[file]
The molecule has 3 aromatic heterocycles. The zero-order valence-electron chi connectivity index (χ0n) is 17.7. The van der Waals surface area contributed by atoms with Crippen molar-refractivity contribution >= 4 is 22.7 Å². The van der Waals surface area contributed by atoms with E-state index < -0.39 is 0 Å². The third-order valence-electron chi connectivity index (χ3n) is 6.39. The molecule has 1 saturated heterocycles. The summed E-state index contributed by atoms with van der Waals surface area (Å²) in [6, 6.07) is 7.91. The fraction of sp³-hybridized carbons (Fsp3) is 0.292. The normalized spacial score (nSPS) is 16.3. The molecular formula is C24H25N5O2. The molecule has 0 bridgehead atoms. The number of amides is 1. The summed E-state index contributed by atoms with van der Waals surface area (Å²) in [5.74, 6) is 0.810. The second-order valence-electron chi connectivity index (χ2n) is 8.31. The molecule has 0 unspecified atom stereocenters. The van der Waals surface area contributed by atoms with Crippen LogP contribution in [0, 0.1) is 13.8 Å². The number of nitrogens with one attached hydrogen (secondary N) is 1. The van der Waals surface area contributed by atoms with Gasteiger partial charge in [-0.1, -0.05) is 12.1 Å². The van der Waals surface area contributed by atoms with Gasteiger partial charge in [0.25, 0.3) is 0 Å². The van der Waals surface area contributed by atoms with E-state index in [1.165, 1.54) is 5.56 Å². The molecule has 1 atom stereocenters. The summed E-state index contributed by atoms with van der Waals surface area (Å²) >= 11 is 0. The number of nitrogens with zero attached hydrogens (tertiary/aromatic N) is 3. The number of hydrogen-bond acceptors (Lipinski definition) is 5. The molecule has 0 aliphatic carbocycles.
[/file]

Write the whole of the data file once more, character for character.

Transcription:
The molecule has 3 aromatic heterocycles. The zero-order valence-electron chi connectivity index (χ0n) is 17.7. The van der Waals surface area contributed by atoms with Crippen molar-refractivity contribution >= 4 is 22.7 Å². The van der Waals surface area contributed by atoms with E-state index < -0.39 is 0 Å². The third-order valence-electron chi connectivity index (χ3n) is 6.39. The molecule has 1 saturated heterocycles. The summed E-state index contributed by atoms with van der Waals surface area (Å²) in [6, 6.07) is 7.91. The fraction of sp³-hybridized carbons (Fsp3) is 0.292. The normalized spacial score (nSPS) is 16.3. The molecular formula is C24H25N5O2. The molecule has 0 bridgehead atoms. The number of amides is 1. The summed E-state index contributed by atoms with van der Waals surface area (Å²) in [5.74, 6) is 0.810. The second-order valence-electron chi connectivity index (χ2n) is 8.31. The molecule has 0 unspecified atom stereocenters. The van der Waals surface area contributed by atoms with Crippen LogP contribution in [0, 0.1) is 13.8 Å². The number of nitrogens with one attached hydrogen (secondary N) is 1. The van der Waals surface area contributed by atoms with Gasteiger partial charge in [-0.1, -0.05) is 12.1 Å². The van der Waals surface area contributed by atoms with Gasteiger partial charge in [0.25, 0.3) is 0 Å². The van der Waals surface area contributed by atoms with E-state index in [1.165, 1.54) is 5.56 Å². The molecule has 1 atom stereocenters. The summed E-state index contributed by atoms with van der Waals surface area (Å²) >= 11 is 0. The number of nitrogens with zero attached hydrogens (tertiary/aromatic N) is 3. The number of hydrogen-bond acceptors (Lipinski definition) is 5. The molecule has 0 aliphatic carbocycles.